True peak levels differ from the volume we read in our DAW. In digital audio, we understand the absolute ceiling to be 0dBFS (decibels relative to full scale), and any signal above that can cause clipping. We can push a mix to as high as -0.1 dBFS and never clip, right? Well, not exactly! This is where true peaks come into play; a true peak limiter can help prevent clipping we wouldn’t otherwise be aware of.
What are true peaks?
DAWs measure volume using what’s known as a sample peak program meter. The meters we see in our digital mixer show us values in dBFS, and the maximum level possible in a digital system is 0dBFS. Common sense tells us that as long as we keep our maximum values at or below 0dBFS, we can avoid clipping, which causes audible distortion and other nasty sounding business in our recordings. In reality, it’s more complicated than that.
Digital recording takes an analogue signal, then converts it to a digital one that’s stored on the computer. It captures many thousands of samples per second, as determined by the sample rate, to recreate the analogue signal. The dBFS meters in the DAW measure the peak values of these samples as they exist in the digital domain. However, they do not tell us the true peak values.
During the D/A conversion process, as a digital signal gets reconstructed back to an analogue one for playback, there can be slight variations in level. The analogue reconstruction of the signal can actually peak well above the maximum digital sample value. When that happens, we call it a true peak, or an inter-sample peak.
Regular meters and limiters don’t detect true peaks, and thus audio that exceeds 0dBFS may actually be getting into your finished mixes. In the studio listening back through decent converters, you won’t notice it. But once the file leaves the DAW and gets played back on someone else’s system, digital clipping may be apparent. It’s all the worse when converting mixes to lossy formats like MP3.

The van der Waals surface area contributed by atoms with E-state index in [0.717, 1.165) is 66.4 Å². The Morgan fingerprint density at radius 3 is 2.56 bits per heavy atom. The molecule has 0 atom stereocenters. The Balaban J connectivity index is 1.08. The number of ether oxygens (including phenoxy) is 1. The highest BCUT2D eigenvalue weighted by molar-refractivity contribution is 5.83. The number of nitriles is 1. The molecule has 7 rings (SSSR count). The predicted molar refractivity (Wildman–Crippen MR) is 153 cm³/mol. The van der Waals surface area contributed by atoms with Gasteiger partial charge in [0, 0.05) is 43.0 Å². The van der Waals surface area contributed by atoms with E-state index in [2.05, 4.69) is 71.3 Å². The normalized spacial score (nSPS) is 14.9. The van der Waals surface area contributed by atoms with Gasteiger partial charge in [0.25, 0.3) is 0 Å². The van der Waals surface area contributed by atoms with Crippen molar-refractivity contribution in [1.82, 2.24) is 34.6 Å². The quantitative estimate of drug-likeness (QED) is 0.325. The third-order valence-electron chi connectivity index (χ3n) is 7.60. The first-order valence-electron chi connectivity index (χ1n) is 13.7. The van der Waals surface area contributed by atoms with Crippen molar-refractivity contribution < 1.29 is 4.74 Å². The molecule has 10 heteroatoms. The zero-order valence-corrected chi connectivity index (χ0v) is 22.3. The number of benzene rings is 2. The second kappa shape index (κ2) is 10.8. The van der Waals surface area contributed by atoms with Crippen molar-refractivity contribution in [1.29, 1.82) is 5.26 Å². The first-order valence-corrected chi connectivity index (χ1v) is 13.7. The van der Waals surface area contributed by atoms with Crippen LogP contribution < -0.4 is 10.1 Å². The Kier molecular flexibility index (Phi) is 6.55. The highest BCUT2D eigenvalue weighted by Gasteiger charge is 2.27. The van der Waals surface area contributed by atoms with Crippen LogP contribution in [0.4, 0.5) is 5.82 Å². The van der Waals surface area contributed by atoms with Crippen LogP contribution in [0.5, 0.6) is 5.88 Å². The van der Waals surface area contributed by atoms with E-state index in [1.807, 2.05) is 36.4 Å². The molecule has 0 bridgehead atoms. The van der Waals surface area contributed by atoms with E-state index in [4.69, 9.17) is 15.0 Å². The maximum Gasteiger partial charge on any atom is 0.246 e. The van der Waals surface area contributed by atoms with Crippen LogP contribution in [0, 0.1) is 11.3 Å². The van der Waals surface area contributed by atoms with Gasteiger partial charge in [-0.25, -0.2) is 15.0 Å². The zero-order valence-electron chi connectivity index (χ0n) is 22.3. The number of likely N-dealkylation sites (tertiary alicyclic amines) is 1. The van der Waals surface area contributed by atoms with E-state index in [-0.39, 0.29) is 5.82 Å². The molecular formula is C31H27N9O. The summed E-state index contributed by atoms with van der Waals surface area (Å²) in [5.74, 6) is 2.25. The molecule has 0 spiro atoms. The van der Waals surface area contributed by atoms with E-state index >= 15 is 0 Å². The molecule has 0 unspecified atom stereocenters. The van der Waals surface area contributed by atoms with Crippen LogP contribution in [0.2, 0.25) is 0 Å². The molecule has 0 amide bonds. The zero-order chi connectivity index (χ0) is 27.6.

How to Avoid Inter-Sample Clipping: True Peak Limiter
Most meters and limiters only show us sample peaks; that is, the maximum value of the digital samples making up the recorded analogue signal. These don’t account for true peak values that occur once the digital signal is reconverted back to an analogue one.
The easiest way to avoid inter-sample clipping caused by D/A conversion is by using true peak meters and/or true peak limiters. A true peak meter can show us inter-sample peak values; a true peak limiter can pick them out and make sure they don’t clip. Loudness specs for post-production and broadcast usually come with a strict requirement that the program is mixed to true peak levels—not just sample peak levels.
In music, loudness specs are less strict, but it’s a good idea to understand true peak levels and how they can potentially degrade your mix depending on where it ends up. Some folks would argue that inter-sample peaks are practically unnoticeable. Because of the so-called ‘loudness wars,’ some big hits are mastered between +1 and +3dBTP (decibel true peak). That’s incredibly loud and distorted! For the best listening experience and audio quality, it’s safest to master at 0dBTP.
The meters in our DAW show us the maximum sample peak level of a digital signal converted from analogue. Before this signal can play back on speakers or headphones, however, it must be reconverted from digital back to analogue in a process which may introduce inter-sample clipping.
A good true peak limiter can identify inter-sample peaks and prevent them!
- SEE ALSO: Optimizing Mixes for Streaming